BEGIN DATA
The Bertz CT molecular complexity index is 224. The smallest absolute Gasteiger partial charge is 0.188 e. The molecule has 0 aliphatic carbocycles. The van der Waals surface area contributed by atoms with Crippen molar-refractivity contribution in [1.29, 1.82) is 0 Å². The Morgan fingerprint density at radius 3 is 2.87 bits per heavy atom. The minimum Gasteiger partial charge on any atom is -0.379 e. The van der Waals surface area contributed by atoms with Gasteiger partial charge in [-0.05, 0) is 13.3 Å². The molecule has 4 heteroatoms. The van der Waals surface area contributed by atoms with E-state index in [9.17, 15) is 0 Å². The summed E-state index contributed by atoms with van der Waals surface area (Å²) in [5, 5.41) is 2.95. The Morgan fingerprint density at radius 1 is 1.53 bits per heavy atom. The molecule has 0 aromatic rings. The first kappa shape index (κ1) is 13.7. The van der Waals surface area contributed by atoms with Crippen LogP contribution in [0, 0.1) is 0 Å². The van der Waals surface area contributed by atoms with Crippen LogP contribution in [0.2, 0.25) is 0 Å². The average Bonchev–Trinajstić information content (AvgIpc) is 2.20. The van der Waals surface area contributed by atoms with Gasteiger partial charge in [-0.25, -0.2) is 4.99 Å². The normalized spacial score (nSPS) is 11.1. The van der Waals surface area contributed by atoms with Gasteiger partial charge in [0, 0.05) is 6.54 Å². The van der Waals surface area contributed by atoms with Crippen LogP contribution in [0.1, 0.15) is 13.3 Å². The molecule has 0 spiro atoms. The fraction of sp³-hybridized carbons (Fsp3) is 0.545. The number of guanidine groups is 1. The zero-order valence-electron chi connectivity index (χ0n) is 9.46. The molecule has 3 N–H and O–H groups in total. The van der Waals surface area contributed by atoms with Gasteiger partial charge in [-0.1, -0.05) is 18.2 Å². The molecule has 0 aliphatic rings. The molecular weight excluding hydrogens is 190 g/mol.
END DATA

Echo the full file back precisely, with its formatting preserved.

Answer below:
The Bertz CT molecular complexity index is 224. The smallest absolute Gasteiger partial charge is 0.188 e. The molecule has 0 aliphatic carbocycles. The van der Waals surface area contributed by atoms with Crippen molar-refractivity contribution in [1.29, 1.82) is 0 Å². The Morgan fingerprint density at radius 3 is 2.87 bits per heavy atom. The minimum Gasteiger partial charge on any atom is -0.379 e. The van der Waals surface area contributed by atoms with Gasteiger partial charge in [-0.05, 0) is 13.3 Å². The molecule has 4 heteroatoms. The van der Waals surface area contributed by atoms with E-state index in [9.17, 15) is 0 Å². The summed E-state index contributed by atoms with van der Waals surface area (Å²) in [5, 5.41) is 2.95. The Morgan fingerprint density at radius 1 is 1.53 bits per heavy atom. The molecule has 0 aromatic rings. The first kappa shape index (κ1) is 13.7. The van der Waals surface area contributed by atoms with Crippen LogP contribution in [0, 0.1) is 0 Å². The van der Waals surface area contributed by atoms with Crippen LogP contribution in [0.2, 0.25) is 0 Å². The average Bonchev–Trinajstić information content (AvgIpc) is 2.20. The van der Waals surface area contributed by atoms with Gasteiger partial charge in [-0.25, -0.2) is 4.99 Å². The normalized spacial score (nSPS) is 11.1. The van der Waals surface area contributed by atoms with Gasteiger partial charge in [0, 0.05) is 6.54 Å². The van der Waals surface area contributed by atoms with Crippen LogP contribution in [0.1, 0.15) is 13.3 Å². The molecule has 0 spiro atoms. The fraction of sp³-hybridized carbons (Fsp3) is 0.545. The number of guanidine groups is 1. The zero-order valence-electron chi connectivity index (χ0n) is 9.46. The molecule has 3 N–H and O–H groups in total. The van der Waals surface area contributed by atoms with Gasteiger partial charge in [-0.1, -0.05) is 18.2 Å². The molecule has 0 aliphatic rings. The molecular weight excluding hydrogens is 190 g/mol.